Palliative care training
Providing compassionate, bespoke care is at the centre of our palliative care, and we pride ourselves on working with you to choose the right carers for you.
During this often upsetting and unsettling time, there is so much that you and your family are getting to grips with that it’s important you have stable support that you can rely on right from the outset. That’s why we ensure that our carers that provide palliative care have the correct training and understanding of both the physical and emotional care required, as well as being able to support our customers’ loved ones.
The palliative care training process
All of our carers have an understanding of palliative care, but there is a training programme specifically for palliative and end-of-life care that only specific carers will undertake. Working with care managers, we identify carers that may have previous experience of delivering different types of palliative care, have family members or friends that have received palliative care or have an aptitude for providing this type of care. Once selected, they will undertake a theoretical palliative and end-of-life training programme.
Palliative care training for Helping Hands carers is underpinned by the Five Priorities for Care as identified by the National Institute for Health and Care Excellence (NICE). Training for our carers begins with a theoretical e-learning programme from our vast library of modules, which covers the following objectives:
- Understanding the difference between palliative and end-of-life care
- Identifying when customers may transition from palliative to end-of-life care
- Know how to respond compassionately and practically to customers and their loved ones
- Being familiar with advanced care planning for end of life
- Recognising and identifying the Five Priorities for end-of-life care
- Care planning and documenting care delivery in accordance with Care Quality Commission (CQC) guidelines
After completing the theory element of their training and reflecting upon what they have learnt and how they will put this into practice, they will then receive specific practical training that’s directly related to the customer they are due to care for from one of our regional clinical leads.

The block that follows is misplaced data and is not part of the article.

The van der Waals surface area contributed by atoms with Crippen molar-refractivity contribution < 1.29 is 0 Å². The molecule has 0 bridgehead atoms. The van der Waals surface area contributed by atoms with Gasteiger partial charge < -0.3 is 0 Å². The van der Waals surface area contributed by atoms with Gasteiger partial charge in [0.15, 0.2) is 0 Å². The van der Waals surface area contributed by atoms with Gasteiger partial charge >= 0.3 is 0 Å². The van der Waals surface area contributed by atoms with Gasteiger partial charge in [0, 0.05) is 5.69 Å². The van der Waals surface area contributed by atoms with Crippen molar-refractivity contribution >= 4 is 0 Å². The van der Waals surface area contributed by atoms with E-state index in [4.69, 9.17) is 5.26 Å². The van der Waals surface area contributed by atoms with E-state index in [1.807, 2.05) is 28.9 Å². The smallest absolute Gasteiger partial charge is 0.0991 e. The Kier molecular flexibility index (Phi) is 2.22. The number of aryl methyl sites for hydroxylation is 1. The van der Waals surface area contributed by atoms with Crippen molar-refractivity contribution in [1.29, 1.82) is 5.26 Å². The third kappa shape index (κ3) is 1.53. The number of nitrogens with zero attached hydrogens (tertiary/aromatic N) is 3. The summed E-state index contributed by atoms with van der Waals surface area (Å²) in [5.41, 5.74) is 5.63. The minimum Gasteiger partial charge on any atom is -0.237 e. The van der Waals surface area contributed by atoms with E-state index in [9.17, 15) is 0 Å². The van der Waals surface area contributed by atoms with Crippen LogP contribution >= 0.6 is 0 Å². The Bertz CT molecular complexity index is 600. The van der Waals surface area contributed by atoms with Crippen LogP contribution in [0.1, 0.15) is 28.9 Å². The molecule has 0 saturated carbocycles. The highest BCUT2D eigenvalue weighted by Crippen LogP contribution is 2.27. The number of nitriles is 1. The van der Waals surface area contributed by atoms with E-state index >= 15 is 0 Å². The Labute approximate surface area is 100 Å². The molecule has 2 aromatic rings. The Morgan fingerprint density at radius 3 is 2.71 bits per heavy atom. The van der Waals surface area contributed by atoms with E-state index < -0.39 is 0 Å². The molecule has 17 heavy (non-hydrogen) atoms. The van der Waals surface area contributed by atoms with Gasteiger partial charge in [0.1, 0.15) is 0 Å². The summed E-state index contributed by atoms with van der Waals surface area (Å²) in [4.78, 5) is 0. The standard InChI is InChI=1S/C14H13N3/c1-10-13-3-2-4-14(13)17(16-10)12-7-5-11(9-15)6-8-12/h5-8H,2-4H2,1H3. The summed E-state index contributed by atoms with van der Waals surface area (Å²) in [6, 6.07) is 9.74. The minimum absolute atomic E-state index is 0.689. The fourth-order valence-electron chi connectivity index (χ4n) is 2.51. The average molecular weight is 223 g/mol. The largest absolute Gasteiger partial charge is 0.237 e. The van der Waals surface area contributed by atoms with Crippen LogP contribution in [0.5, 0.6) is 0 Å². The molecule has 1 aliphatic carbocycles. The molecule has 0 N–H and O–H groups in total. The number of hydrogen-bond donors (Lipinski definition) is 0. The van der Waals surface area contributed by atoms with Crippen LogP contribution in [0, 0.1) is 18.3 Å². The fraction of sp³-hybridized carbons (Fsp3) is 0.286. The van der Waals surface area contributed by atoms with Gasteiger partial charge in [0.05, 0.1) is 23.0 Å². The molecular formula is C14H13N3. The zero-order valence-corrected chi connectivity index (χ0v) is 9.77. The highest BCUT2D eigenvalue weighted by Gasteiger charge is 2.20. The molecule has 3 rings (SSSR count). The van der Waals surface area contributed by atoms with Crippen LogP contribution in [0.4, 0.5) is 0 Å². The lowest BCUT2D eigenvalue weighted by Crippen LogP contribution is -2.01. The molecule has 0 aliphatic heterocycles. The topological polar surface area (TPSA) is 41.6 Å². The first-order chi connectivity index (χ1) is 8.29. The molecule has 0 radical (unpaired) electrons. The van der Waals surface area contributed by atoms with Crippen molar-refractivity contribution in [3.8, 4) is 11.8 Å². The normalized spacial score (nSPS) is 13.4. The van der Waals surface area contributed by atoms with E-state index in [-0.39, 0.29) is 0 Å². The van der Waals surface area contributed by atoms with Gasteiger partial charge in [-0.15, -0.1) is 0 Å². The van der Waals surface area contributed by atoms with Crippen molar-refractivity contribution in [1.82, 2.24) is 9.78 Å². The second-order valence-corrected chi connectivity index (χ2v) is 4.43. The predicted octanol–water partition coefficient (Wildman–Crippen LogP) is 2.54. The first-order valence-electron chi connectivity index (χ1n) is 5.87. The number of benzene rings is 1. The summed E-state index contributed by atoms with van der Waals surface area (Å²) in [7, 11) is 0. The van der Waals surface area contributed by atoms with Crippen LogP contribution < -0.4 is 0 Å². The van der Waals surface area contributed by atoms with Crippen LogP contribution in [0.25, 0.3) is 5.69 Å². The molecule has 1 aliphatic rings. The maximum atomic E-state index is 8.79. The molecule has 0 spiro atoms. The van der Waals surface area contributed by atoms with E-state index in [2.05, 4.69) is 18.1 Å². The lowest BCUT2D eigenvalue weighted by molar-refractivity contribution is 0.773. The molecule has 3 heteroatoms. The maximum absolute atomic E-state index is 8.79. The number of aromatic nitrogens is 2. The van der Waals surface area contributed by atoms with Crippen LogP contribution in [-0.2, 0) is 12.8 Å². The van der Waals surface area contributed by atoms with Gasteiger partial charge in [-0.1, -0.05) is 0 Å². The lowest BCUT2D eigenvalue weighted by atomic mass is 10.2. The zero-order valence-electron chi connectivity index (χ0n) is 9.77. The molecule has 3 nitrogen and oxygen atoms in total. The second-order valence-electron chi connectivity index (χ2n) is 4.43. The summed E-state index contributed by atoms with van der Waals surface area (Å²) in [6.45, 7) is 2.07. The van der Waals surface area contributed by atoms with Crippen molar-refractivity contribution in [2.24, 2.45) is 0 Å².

This may include:
- PEG feeding
- Tracheostomy care
- Stoma and catheter management
- Cough assist
Once they have completed both their theoretical and practical training and they have been signed off by their manager and a clinical nurse, they will then be ready to provide the right level of person-centred, palliative care for their customer. There are also opportunities for refresher courses and additional training from our Clinical Nurse team throughout their time with us, ensuring that our carers’ skills are always kept up to date and in line with current NHS, NICE and CQC guidelines.
Palliative care experts
Here at Helping Hands, we have an array of different experts in palliative care including our clinical nurses. Amongst our experienced team is Carole Kerton-Church, Regional Clinical Lead for the London and Essex areas.
Carole started her care and nursing career as a Healthcare Assistant in a nursing home in 1998. By 2002, Carole was managing a large residential care home, and then in 2004 she started a Nursing Diploma at Anglia Ruskin University. Carole joined the Nursing and Midwifery Council register in 2007 and has since held posts as a Staff Nurse in an Acute Hospital Trust, Community Nursing Team Leader and Senior GP Nurse.
Carole’s key areas of nursing interest are palliative care, complex wound management, pre-hospital care, consultation and diagnostics and care of older people. Carole is experienced in assessment and care in acute and emergency medicine, post-operative care, management of long-term conditions and end of life care. She has also looked after people with conditions such as multiple sclerosis (MS), motor neurone disease (MND), cancer, as well as cardiac, respiratory and renal failure, haematology conditions such as thalassaemia, and spinal and brain injury.
Find out more about Carole’s experience and expertise here.
As industry leaders in home care, it is imperative that we ensure that our carers are trained to the very highest standards, enabling them to have the correct skills and knowledge when they’re caring for customers in their homes. And as home care’s only Centre of Excellence, we are certainly able to achieve these high standards on a consistent basis.
All of our carers, regardless of their previous experience, are required to undergo a thorough assessment and selection process when they first join us. Delivered by our in-house instructors, their modules equip them for caring out in the field, including the skills they will need for palliative care. Modules include:
- Manual handling – using roll sheets, hoists and mobility aids
- Medication – using MAR sheets and administering certain types of medication
- Personal care – washing someone in bed, toileting needs and washing aids
- Dementia – understanding the different types and specific dementia care
- Equality and diversity – awareness of a customer’s wishes and individual needs
Our carers also complete regular refresher training to ensure they are carrying out the latest and safest care practices. In addition to this, we offer enhanced training sessions from our in-house experts. For example, our dementia specialist Jayne Vale holds numerous dementia training sessions to our staff and carers, including supporting those with dementia who are also receiving palliative care.
Page reviewed by Carole Kerton-Church, Regional Clinical Lead on May 11, 2020